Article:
New Nevada Law Restricts Electronic Transfer of Client Information
October 21, 2008

FileWorks™ can help companies securely transfer sensitive data

A New Encryption Law
From major corporations to small business operations, Nevada is cracking down on how businesses handle private client information. The state has taken aim at email and other methods of electronic transfer of information with a new law (NRS597.970), effective October 1, 2008, that regulates the way businesses handle consumers' personal and financial information. It prohibits transferring a customer's personal information outside the secure system of a business unless that transmission is secured by encryption.

Under the statute, personal information is defined as
  • a person's name
and at least one of the following:
  • social security number,
  • driver's license number,
  • ID card number, or
  • account, credit card or debit card number when combined with security code or password information that would allow access to the person's financial account.
Email Vulnerability
The new legislation centers on the vulnerability of email, which has become a primary communication tool for many businesses. Email is typically sent in plain text over the Internet where it is susceptible to interception. While email encryption is becoming available, companies often overlook another less obvious risk: the long life of an email.

Months and even years after an email is sent, it can still reside in email inboxes and files. Email can easily be forwarded on, ending up in an email chain that can live in the virtual world forever—leaving the company with no workable way to track the email or attached documents.

Exposure Risks with Faxing
While the law does not apply to faxing, there are exposure risks with faxing, as well. Documents sitting in the inbox tray are vulnerable. Misdialed fax transmissions can land a considerable amount of private information in the wrong person's hands. When a fax goes astray, it is difficult to track the fax number to the proper owner and almost impossible to retrieve the information once it has been sent.

A Secure Solution: The Virtual File Cabinet
A virtual file cabinet is a quick, easy and economical solution for securing private customer information—and complying with the new law. A virtual file cabinet encrypts documents while storing them in a secure location, while providing a secure, trackable method for accessing the information. Additionally, a virtual file cabinet gives a company:
  • the flexibility to grant anyone inside or outside the company access to specific folders
  • the convenience of securely accessing documents from almost any computer with an Internet connection
  • the simplicity of an easy-to-use interface with features, such as email links that point to, but do not contain, the sensitive information
  • the security of requiring recipients to log in to review the information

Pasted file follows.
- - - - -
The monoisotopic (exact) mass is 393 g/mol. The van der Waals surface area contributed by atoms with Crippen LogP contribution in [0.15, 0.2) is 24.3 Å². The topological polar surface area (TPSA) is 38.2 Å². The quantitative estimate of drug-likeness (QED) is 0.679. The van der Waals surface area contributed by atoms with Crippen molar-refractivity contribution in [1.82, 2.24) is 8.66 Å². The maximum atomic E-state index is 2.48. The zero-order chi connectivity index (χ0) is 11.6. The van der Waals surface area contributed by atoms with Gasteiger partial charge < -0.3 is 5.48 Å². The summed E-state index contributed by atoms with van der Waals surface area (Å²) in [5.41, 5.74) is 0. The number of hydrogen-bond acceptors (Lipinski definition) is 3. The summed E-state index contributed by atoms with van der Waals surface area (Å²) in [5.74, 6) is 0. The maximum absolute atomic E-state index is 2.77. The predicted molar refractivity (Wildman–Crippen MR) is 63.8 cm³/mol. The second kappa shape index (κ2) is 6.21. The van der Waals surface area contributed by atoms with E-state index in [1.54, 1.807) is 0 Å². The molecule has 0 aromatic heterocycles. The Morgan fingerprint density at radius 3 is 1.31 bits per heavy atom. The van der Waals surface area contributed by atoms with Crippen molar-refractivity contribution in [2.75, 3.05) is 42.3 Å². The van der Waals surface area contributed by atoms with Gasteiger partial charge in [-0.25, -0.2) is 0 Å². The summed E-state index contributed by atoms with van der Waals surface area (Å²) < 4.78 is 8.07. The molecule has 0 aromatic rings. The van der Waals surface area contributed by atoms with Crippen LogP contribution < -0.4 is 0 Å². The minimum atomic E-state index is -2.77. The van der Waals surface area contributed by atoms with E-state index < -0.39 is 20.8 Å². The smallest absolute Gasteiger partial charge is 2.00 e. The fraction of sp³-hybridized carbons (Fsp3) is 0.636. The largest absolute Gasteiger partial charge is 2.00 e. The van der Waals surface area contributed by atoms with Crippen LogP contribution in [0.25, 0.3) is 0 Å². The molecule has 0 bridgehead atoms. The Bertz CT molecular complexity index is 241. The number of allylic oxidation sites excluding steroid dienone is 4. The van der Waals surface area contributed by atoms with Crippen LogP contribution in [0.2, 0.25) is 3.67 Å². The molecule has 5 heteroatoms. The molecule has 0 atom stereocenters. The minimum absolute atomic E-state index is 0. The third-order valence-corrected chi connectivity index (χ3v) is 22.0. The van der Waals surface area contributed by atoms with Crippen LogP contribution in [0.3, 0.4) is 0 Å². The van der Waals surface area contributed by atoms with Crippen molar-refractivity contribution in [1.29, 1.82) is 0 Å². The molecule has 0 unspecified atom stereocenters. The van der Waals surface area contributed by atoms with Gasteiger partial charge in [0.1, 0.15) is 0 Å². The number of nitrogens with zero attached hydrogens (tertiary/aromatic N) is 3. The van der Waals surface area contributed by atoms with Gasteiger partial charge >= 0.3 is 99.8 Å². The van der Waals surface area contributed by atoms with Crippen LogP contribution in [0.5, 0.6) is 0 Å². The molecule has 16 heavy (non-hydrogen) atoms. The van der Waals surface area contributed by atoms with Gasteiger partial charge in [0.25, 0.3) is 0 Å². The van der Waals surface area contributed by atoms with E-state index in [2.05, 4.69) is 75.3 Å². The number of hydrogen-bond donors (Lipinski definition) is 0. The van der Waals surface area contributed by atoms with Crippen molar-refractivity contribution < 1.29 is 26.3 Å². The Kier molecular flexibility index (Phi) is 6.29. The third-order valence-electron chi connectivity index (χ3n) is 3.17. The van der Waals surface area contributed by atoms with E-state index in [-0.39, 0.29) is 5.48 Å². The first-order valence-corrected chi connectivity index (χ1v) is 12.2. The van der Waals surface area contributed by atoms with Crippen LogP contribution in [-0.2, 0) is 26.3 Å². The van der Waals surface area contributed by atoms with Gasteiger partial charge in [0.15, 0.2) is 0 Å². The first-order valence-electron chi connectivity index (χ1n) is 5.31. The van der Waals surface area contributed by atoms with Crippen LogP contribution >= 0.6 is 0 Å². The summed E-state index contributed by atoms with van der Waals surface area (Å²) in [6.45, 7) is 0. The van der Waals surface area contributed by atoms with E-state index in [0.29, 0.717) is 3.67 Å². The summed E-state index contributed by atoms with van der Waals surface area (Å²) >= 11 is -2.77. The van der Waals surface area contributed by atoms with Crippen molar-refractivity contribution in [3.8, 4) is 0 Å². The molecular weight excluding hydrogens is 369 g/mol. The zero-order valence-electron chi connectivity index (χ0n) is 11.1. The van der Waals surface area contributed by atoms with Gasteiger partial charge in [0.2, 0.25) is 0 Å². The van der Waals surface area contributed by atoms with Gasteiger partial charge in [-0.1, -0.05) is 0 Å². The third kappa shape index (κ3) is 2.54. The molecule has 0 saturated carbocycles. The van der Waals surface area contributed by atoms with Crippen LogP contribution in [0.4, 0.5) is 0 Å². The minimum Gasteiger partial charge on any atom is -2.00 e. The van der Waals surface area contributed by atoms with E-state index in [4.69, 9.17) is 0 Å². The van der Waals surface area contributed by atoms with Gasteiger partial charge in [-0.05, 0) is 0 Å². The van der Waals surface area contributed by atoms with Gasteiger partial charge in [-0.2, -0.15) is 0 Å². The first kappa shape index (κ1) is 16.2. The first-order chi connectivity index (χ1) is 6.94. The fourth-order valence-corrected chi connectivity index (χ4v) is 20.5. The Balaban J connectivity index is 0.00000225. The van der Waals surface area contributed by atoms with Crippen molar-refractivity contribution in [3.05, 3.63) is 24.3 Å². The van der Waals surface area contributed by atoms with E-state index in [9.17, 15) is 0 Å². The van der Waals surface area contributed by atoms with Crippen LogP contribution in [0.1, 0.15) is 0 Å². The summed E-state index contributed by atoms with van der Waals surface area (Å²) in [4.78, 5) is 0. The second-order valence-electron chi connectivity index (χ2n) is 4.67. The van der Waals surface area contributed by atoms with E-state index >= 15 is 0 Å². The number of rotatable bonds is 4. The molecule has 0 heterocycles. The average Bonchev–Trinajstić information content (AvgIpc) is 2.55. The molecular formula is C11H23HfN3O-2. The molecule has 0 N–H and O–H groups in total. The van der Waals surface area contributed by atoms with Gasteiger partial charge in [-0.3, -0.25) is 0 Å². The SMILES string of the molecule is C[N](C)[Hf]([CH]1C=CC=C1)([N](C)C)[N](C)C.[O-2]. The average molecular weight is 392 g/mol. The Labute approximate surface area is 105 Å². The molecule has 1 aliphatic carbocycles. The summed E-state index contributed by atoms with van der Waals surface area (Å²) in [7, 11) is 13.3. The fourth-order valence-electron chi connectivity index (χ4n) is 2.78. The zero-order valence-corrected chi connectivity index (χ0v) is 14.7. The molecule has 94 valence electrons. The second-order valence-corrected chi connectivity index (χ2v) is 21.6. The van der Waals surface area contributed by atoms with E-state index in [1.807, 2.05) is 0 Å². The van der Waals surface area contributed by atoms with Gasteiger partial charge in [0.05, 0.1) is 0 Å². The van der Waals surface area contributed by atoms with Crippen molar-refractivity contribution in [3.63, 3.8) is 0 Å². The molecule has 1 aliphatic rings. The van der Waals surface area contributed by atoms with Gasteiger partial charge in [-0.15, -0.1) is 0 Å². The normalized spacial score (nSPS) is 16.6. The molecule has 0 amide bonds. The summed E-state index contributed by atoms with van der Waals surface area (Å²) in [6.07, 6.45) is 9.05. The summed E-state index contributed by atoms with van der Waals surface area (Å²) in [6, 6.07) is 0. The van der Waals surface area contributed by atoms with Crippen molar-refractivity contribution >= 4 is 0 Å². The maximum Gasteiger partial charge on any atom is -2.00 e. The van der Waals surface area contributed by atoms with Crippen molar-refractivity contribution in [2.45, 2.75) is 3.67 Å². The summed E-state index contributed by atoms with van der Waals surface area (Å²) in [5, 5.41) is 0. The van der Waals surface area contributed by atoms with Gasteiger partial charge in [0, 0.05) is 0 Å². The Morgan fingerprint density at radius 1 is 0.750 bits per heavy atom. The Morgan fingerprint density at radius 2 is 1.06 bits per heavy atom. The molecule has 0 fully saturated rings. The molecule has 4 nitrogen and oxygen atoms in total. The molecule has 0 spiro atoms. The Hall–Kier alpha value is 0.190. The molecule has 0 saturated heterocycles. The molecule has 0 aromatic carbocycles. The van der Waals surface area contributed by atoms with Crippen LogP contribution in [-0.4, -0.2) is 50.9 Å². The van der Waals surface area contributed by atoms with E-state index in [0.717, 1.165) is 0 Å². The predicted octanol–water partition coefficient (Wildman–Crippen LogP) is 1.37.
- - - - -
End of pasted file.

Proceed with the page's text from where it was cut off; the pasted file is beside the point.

• the accountability that comes with an audit trail showing who has accessed a document
  • the protection of comprehensive security features
  • the peace of mind of knowing that the encrypted files are replicated to an offsite storage location
Using a virtual file cabinet further secures files by keeping them in a central location instead of on computers and laptops—another security vulnerability. Data from a 2006 Ponemon Institute study indicates that 45% of data breaches are the result of lost or stolen laptops. With a virtual file cabinet, the information is not stored on an individual computer, but can be accessed with an Internet connection on almost any computer.

When selecting a virtual file cabinet, security is important. Look for:
  • security certification from an outside source, such as the Intel Certified seal
  • transmission encryption certification, such as VeriSign or Network Solutions
  • anti-spoofing certification, such as VeriSign or Network Solutions
  • real-time offsite replication of files to back up the primary servers
  • compliance with technology standards for HIPAA and SOX regulations
  • encryption of all files while stored in the virtual file cabinet
  • company integrity and expertise, including the number of years the company has been in business and the other products they offer that deal with sensitive data
In these uncertain financial times, a virtual file cabinet can save a company thousands of dollars on primary and backup servers and IT staffing. Implementing a virtual file cabinet limits a company's exposure to data breaches that can result in lawsuits and fines, and can help prove due diligence in information handling. A virtual file cabinet is software-as-a-service; there is no initial investment or setup fee and most companies offer a month-by-month payment option. A basic virtual file cabinet can cost less each day than a cup of coffee.

Setting up a virtual file cabinet is quick and easy. Most companies also offer a few weeks to try the product at no charge. Simply put, a virtual file cabinet is a powerful—and affordable—answer to business security concerns in the digital age.


Alan Shaw is CEO of FileWorks™, Inc., a Nevada-based document management software developer established in 1997 that offers a secure virtual file cabinet, available for free trial. In addition, the company provides image and workflow software for complex document routing and processing.

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